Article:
Water Ways

By Ray Pendleton

Saturday, December 18, 1999

Abracadabra lost
its aloha as well as
too many races

I'VE noticed lately that giving out my e-mail address brings with it a few complications.

Along with receiving way too many bad jokes, another problem I have is with short e-mail messages. It's not always easy to determine the writer's tone of voice. Was a one-liner written with sarcasm or sincerity?

Take, for instance, this brief note: "Hey, what happened to Hawaii's America's Cup boat that you always used to write about?"

I could interpret that as a personal dig at my supporting a losing team and ignore him. But, instead, I suppose it's better to assume the best and give him, and you, some final thoughts on Abracadabra 2000, which was recently eliminated from the Louis Vuitton Challenger Series.

About four years ago, some enthusiastic sailors and entrepreneurs from the mainland approached the members of the Waikiki Yacht Club. Their proposal was to form a syndicate to win the Cup and bring it to the world's best sailing venue, Hawaii.

Keep in mind that America's Cup campaigns are very, very expensive - about $30 million. So fund raising becomes a syndicate obsession.

BECAUSE our state, with it's flat economy, wasn't seen as a fruitful place to attract sponsorship dollars, it was roundly agreed that the WYC would merely be the challenging club of record. The Aloha Racing Team, as the syndicate was called, would look for major funding elsewhere.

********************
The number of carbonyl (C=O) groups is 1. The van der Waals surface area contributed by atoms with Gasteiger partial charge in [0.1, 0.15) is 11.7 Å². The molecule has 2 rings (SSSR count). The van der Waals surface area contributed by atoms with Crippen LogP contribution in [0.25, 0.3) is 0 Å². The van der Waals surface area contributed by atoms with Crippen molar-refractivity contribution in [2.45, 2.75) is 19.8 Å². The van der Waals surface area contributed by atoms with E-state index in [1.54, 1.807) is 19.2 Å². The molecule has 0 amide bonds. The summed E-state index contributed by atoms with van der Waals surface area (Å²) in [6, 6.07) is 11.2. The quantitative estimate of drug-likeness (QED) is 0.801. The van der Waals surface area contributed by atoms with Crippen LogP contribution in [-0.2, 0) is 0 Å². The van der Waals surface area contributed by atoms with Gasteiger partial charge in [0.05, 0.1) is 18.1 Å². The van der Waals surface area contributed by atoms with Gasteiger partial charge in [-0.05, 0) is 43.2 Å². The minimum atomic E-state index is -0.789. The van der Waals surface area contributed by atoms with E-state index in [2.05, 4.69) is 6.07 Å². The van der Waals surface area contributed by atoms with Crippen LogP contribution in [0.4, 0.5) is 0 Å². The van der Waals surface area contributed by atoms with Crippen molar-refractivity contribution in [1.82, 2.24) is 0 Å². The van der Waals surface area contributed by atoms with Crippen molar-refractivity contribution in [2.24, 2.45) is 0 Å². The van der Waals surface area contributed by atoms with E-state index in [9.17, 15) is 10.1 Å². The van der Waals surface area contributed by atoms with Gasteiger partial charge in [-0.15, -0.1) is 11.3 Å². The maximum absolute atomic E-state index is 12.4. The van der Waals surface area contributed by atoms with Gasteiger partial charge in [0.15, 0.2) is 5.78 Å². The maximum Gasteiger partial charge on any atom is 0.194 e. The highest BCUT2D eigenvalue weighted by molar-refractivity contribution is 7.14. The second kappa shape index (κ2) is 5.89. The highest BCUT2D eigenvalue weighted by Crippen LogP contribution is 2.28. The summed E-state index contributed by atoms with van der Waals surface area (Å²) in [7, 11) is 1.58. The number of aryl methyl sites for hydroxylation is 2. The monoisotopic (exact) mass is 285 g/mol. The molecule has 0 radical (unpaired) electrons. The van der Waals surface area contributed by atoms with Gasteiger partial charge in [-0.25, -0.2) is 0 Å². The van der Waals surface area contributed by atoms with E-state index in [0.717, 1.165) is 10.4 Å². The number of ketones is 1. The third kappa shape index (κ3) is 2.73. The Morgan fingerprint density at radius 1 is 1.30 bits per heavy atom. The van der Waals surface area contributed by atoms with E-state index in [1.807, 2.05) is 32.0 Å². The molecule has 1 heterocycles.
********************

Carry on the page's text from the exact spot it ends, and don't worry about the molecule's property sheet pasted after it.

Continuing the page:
At the time, I suggested that the Aloha Racing Team might also establish a relationship with our state's children by giving talks and demonstrations at their schools, and having a "Name the Boat" contest to attract community involvement. I felt that in Hawaii, where sail racing isn't a major sport, such a program might lead to a more broad-based support group over time, and local corporate interest would follow.

Soon, though, mainland corporate sponsorship came on board - primarily HealthSouth and its lead surgeon/sailor Dr. James Andrews - and the leadership of Aloha Racing began to change. It reminded me of the old saying about the Golden Rule, "He with the gold, makes the rules."

Dr. Andrews' OneDesign 48 boat, Abracadabra, became the team training platform and, ever so slowly, the name Aloha Racing Team began to fade. Like magic, Abracadabra 2000 took its place and any idea of having Hawaii's children name the two Cup boats was, no longer a consideration.

IN retrospect, the name transformation was probably just a matter of time anyway because, after the Hawaii Tourist Authority denied funding for the program, the syndicate's waning aloha became very apparent.

So now, after the two Wyland-painted Abracadabra 2000 boats have been eliminated from contention, I find it somewhat curious to receive a press release describing the team's involvement in bringing together New Zealand schoolchildren to paint ocean-theme murals as part of the "Wyland Foundation's Ocean Mural Challenge."

"Wyland's Ocean Mural Challenge presented us with an excellent way to involve Auckland-area schoolchildren, not only in the America's Cup, but in the preservation of the world's oceans that we sailors value so highly," said team fitness trainer Danielle MacInnes. "Abracadabra 2000 may be leaving Auckland, but a very positive part of us will be left here for the people of New Zealand."

I hope you can understand why I found the news somewhat stunning.

What if they had made the same effort here?

Ray Pendleton is a free-lance writer based in Honolulu.
His column runs Saturdays in the Star-Bulletin.
He can be reached by e-mail at

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